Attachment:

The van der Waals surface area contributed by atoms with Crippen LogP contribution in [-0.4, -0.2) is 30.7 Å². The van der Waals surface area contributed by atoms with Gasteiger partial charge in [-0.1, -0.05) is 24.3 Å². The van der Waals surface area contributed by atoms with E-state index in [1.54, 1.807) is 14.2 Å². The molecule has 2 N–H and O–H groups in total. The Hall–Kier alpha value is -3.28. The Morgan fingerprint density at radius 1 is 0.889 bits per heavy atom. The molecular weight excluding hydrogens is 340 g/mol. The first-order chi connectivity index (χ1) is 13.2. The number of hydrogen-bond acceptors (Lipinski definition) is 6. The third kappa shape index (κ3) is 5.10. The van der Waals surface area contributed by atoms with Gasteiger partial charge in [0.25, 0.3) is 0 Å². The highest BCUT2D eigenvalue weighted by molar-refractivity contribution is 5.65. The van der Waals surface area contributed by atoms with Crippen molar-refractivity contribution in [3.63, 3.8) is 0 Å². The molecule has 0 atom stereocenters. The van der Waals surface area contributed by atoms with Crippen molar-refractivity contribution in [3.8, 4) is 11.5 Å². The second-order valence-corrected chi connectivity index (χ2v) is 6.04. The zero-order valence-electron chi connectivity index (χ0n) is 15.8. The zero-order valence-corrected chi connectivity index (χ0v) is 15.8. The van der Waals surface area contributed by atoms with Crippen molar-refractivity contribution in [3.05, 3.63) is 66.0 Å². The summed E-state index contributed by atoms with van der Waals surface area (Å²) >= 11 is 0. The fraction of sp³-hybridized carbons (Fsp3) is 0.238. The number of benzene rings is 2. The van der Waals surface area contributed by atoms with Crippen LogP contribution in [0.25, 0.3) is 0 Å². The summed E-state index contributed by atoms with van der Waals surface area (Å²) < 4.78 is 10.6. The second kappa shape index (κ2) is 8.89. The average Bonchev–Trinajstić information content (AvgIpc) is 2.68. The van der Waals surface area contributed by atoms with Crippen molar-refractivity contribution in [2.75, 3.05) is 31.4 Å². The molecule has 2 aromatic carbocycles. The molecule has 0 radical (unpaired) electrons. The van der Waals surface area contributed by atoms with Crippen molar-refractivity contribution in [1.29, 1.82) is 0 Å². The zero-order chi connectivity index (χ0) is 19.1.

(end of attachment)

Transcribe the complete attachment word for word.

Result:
The van der Waals surface area contributed by atoms with Crippen LogP contribution in [-0.4, -0.2) is 30.7 Å². The van der Waals surface area contributed by atoms with Gasteiger partial charge in [-0.1, -0.05) is 24.3 Å². The van der Waals surface area contributed by atoms with E-state index in [1.54, 1.807) is 14.2 Å². The molecule has 2 N–H and O–H groups in total. The Hall–Kier alpha value is -3.28. The Morgan fingerprint density at radius 1 is 0.889 bits per heavy atom. The molecular weight excluding hydrogens is 340 g/mol. The first-order chi connectivity index (χ1) is 13.2. The number of hydrogen-bond acceptors (Lipinski definition) is 6. The third kappa shape index (κ3) is 5.10. The van der Waals surface area contributed by atoms with Gasteiger partial charge in [0.25, 0.3) is 0 Å². The highest BCUT2D eigenvalue weighted by molar-refractivity contribution is 5.65. The van der Waals surface area contributed by atoms with Crippen molar-refractivity contribution in [3.63, 3.8) is 0 Å². The molecule has 0 atom stereocenters. The van der Waals surface area contributed by atoms with Crippen molar-refractivity contribution in [3.8, 4) is 11.5 Å². The second-order valence-corrected chi connectivity index (χ2v) is 6.04. The zero-order valence-electron chi connectivity index (χ0n) is 15.8. The zero-order valence-corrected chi connectivity index (χ0v) is 15.8. The van der Waals surface area contributed by atoms with Crippen molar-refractivity contribution in [3.05, 3.63) is 66.0 Å². The summed E-state index contributed by atoms with van der Waals surface area (Å²) >= 11 is 0. The fraction of sp³-hybridized carbons (Fsp3) is 0.238. The number of benzene rings is 2. The van der Waals surface area contributed by atoms with Crippen LogP contribution in [0.25, 0.3) is 0 Å². The summed E-state index contributed by atoms with van der Waals surface area (Å²) < 4.78 is 10.6. The second kappa shape index (κ2) is 8.89. The average Bonchev–Trinajstić information content (AvgIpc) is 2.68. The van der Waals surface area contributed by atoms with Crippen molar-refractivity contribution in [2.75, 3.05) is 31.4 Å². The molecule has 2 aromatic carbocycles. The molecule has 0 radical (unpaired) electrons. The van der Waals surface area contributed by atoms with Crippen molar-refractivity contribution in [1.29, 1.82) is 0 Å². The zero-order chi connectivity index (χ0) is 19.1.